Joshi, P.P. et al., 2005. Human trypanosomiasis causes by trypanosoma evansi in India: the first case report. The american journal of tropical medicine and hygiene, 73(3), pp.491–495.
Medeiros, J.F. et al., 2015. A field trial of a PCR-based Mansonella ozzardi diagnosis assay detects high-levels of submicroscopic M . ozzardi infections in both venous blood samples and FTA ® card dried blood spots. Parasites & Vectors, pp.1–8. Available at: http://dx.doi.org/10.1186/s13071-015-0889-z.
Osorio, L. et al., 2018. A scoping review on the field validation and implementation of rapid diagnostic tests for vector-borne and other infectious diseases of poverty in urban areas. Infectious Diseases of Poverty, 7(1), p.87. Available at: https://idpjournal.biomedcentral.com/articles/10.1186/s40249-018-0474-8.
Parham, P. et al., 2015. The impact of climate change on the geographical distribution of two vectors of Chagas disease : implications for the force of infection The impact of climate change on the geographical distribution of two vectors of Chagas disease : implications for the . , (July).
Powar, R. et al., 2006. A rare case of human trypanosomiasis caused by Trypanosoma Evansi. Indian Journal of Medical Microbiology, 24(1), p.72. Available at: http://www.ijmm.org/text.asp?2006/24/1/72/19904.
Rodríguez Carnero, P. et al., 2017. Unexpected hosts: imaging parasitic diseases. Insights into Imaging, 8(1), pp.101–125. Available at: http://dx.doi.org/10.1007/s13244-016-0525-2.
Sarataphan, N. et al., 2007. Diagnosis of a Trypanosoma lewisi-like (Herpetosoma) infection in a sick infant from Thailand. Journal of Medical Microbiology, 56(8), pp.1118–1121.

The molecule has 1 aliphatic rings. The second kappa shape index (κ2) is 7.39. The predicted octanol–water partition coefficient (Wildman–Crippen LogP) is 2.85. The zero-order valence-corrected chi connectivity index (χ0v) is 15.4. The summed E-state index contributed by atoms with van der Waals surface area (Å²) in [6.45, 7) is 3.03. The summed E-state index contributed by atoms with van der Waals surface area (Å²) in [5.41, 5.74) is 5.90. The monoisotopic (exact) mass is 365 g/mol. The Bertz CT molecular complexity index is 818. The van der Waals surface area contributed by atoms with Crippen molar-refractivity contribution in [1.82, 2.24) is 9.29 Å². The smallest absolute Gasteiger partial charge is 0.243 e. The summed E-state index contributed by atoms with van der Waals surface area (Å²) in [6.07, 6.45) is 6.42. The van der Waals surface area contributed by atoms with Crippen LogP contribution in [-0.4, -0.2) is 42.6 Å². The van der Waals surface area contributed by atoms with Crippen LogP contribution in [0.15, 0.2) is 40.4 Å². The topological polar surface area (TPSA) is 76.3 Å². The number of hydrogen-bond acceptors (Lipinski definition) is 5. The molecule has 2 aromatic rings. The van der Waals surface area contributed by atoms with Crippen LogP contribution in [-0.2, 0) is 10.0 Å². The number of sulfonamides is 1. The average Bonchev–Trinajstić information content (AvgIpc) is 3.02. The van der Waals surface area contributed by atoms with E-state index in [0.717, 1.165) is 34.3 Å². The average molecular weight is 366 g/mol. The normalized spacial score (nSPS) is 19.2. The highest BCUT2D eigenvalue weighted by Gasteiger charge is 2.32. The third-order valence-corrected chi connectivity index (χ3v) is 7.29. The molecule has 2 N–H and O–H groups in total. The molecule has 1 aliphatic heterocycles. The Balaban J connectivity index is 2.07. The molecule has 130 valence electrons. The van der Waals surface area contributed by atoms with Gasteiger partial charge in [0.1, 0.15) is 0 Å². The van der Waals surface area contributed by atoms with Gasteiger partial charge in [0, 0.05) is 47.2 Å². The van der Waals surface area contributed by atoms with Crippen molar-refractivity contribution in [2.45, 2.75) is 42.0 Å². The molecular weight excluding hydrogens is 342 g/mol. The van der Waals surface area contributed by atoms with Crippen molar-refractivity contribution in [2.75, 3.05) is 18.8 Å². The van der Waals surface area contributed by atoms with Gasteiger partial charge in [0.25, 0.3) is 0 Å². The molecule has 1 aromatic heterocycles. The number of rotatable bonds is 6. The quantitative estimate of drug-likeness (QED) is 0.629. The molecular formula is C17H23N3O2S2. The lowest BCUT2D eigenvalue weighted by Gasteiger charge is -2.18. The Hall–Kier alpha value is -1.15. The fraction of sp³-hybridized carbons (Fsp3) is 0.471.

Shegokar, V.R. et al., 2006. Short report: Human trypanosomiasis caused by Trypanosoma evansi in a village in India: Preliminary serologic survey of the local population. American Journal of Tropical Medicine and Hygiene, 75(5), pp.869–870.
Siti Shafiyyah, C.O. et al., 2012. Prevalence of intestinal and blood parasites among wild rats in Kuala Lumpur, Malaysia. Tropical Biomedicine, 29(4), pp.544–550.
Stijlemans, B. et al., 2017. Nanobodies As tools to Understand, diagnose, and treat African trypanosomiasis. Frontiers in Immunology, 8(JUN), pp.1–12.
Tapia-Garay, V. et al., 2018. Assessing the risk zones of chagas’ disease in chile, in a world marked by global climatic change. Memorias do Instituto Oswaldo Cruz, 113(1), pp.24–29.
Thao, N.P. et al., 2014. Secondary metabolites from vietnamese marine invertebrates with activity against trypanosoma brucei and T. cruzi. Molecules, 19(6), pp.7869–7880.
Torgerson, P.R. et al., 2015. World Health Organization Estimates of the Global and Regional Disease Burden of 11 Foodborne Parasitic Diseases, 2010: A Data Synthesis. PLoS Medicine, 12(12), pp.1–22.
Truc, P. et al., 2013. Atypical Human Infections by Animal Trypanosomes. PLoS Neglected Tropical Diseases, 7(9).
Vaidian, A.K., Weiss, L.M. & Tanowitz, H.B., 2004. Kinetoplastid Biology and Disease. Kinetoplastid Biology and Disease, 3, pp.1–6.
Verma, A. et al., 2011. Case report: Trypanosoma lewisi or T. lewisi-like infection in a 37-day-old Indian infant. American Journal of Tropical Medicine and Hygiene, 85(2), pp.221–224.
Verner, G. et al., 2016. Health in climate change research from 1990 to 2014: positive trend, but still underperforming. Global Health Action, 9(1), p.30723. Available at: https://www.tandfonline.com/doi/full/10.3402/gha.v9.30723.
Van Vinh Chau, N. et al., 2016. A Clinical and Epidemiological Investigation of the First Reported Human Infection With the Zoonotic Parasite Trypanosoma evansi in Southeast Asia. Clinical Infectious Diseases, 62(8), pp.1002–1008.
Williams, J.E. et al., 1980. Plague in Central Java, Indonesia. Bulletin of the World Health Organization, 58(3), pp.459–468.
Published
2019-10-31